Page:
Finance board approves $4,032 records preservation grant

The Board of Finance unanimously approved Town Clerk Lori Kaback’s request to apply for a $4,032 Connecticut State Library’s Historic Document Preservation Program grant for fiscal year 2017 during its special meeting on Thursday, Aug. 25.

The grant “supports municipalities in improving the preservation and management of local government records,” according to the Connecticut State Library website.

Chief Financial Officer Anne Kelly-Lenz told the board the grant — which Wilton’s town clerk has been getting the grant for a couple years — allows the town to put town board and commission meeting minutes in state-approved books, on archival paper.

According to the grant application, town meeting minutes are currently being stored on regular copy paper in boxes in the basement of town hall.

With the funds, Kaback will finish preserving Board of Selectmen meeting minutes on archival paper, then work on the minutes of other boards and commissions, according to the application.

Wilton is requesting $4,000 in grant funds and $32 in local funds in order to scan, microfilm and reproduce 7,200 page of minutes into letter-sized volumes at 56 cents per page, according to the town’s grant application.

According to the Connecticut State Library, the purpose of preservation and conservation projects funded by the grant is to longevity and security of records by:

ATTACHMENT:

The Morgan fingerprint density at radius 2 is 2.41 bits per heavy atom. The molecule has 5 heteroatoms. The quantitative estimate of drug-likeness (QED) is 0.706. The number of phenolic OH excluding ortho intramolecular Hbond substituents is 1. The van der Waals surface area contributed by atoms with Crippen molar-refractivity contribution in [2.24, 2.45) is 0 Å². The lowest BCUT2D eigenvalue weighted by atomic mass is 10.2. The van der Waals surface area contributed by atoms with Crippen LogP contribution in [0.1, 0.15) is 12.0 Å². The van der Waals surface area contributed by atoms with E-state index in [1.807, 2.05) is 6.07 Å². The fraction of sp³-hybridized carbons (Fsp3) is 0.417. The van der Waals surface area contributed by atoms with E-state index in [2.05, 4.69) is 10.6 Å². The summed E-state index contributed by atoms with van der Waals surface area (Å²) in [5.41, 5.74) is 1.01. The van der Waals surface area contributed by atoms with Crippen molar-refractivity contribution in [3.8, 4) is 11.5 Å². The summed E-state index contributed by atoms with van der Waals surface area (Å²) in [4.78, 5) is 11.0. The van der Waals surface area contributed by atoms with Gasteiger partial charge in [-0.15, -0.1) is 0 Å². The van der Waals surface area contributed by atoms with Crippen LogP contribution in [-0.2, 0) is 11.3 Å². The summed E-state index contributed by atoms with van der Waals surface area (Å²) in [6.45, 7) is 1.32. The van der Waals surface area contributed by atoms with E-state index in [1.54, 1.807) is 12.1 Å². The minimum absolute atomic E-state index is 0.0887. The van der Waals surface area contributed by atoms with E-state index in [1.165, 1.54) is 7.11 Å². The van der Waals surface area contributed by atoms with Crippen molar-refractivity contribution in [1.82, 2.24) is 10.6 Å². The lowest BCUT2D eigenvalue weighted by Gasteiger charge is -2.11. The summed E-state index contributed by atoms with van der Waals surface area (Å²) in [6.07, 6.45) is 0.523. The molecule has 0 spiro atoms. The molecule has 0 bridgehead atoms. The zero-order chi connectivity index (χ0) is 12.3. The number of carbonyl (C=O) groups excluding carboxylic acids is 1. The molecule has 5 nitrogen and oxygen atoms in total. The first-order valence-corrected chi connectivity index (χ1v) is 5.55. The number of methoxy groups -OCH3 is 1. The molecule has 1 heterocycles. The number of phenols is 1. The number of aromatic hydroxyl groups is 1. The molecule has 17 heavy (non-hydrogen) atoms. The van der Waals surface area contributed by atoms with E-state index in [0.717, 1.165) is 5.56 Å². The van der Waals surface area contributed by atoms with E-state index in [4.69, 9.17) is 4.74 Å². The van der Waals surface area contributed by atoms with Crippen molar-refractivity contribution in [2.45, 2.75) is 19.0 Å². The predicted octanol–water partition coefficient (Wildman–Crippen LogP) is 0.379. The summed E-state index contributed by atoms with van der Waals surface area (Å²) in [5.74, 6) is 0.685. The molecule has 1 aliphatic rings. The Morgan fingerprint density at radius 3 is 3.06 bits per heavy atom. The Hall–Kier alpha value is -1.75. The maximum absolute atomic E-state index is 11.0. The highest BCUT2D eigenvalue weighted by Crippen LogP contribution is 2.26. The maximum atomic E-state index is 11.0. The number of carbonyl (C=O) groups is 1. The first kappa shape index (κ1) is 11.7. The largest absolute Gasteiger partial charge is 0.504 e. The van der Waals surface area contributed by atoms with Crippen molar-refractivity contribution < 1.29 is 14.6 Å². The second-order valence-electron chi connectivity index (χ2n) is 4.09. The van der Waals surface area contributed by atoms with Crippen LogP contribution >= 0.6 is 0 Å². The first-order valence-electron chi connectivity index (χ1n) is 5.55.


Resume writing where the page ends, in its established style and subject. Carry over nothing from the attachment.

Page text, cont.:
• Creating backup copies for off-site storage.

  • Creating access copies to reduce the handling of originals.

  • Addressing records deterioration and damage.

The Connecticut State Library notes that a conservation and preservation project should include microfilming of any records that have not already been microfilmed so that there are off-site backup copies.

“I did a bit of research on if microfilm is dying, and the answer is yes,” said Board of Finance member Richard Creeth.

“The Library of Congress voted in 2009 that records going forward should be digital, but as Congress is prone to do, it hasn’t acted on it yet, so they’re still requiring microfilm.”

Microfilm lasts 500 years, and the people who are pro-microfilm argue that digital records, which need to be copied into a new format every year, is expensive, said Creeth, “but those guys obviously never heard of the cloud.”

Those who are pro-digital, said Creeth, argue that microfilm is “an analog thing” and “if you scratch it and make a copy of a copy, it's a bad copy.”

“To me, the trend is very clear that digital is where we're going,” he said, “but there's a surprising amount of microfilm — more than I expected to see — still out there.”

To learn more about the Connecticut State Library’s Historic Document Preservation Program, visit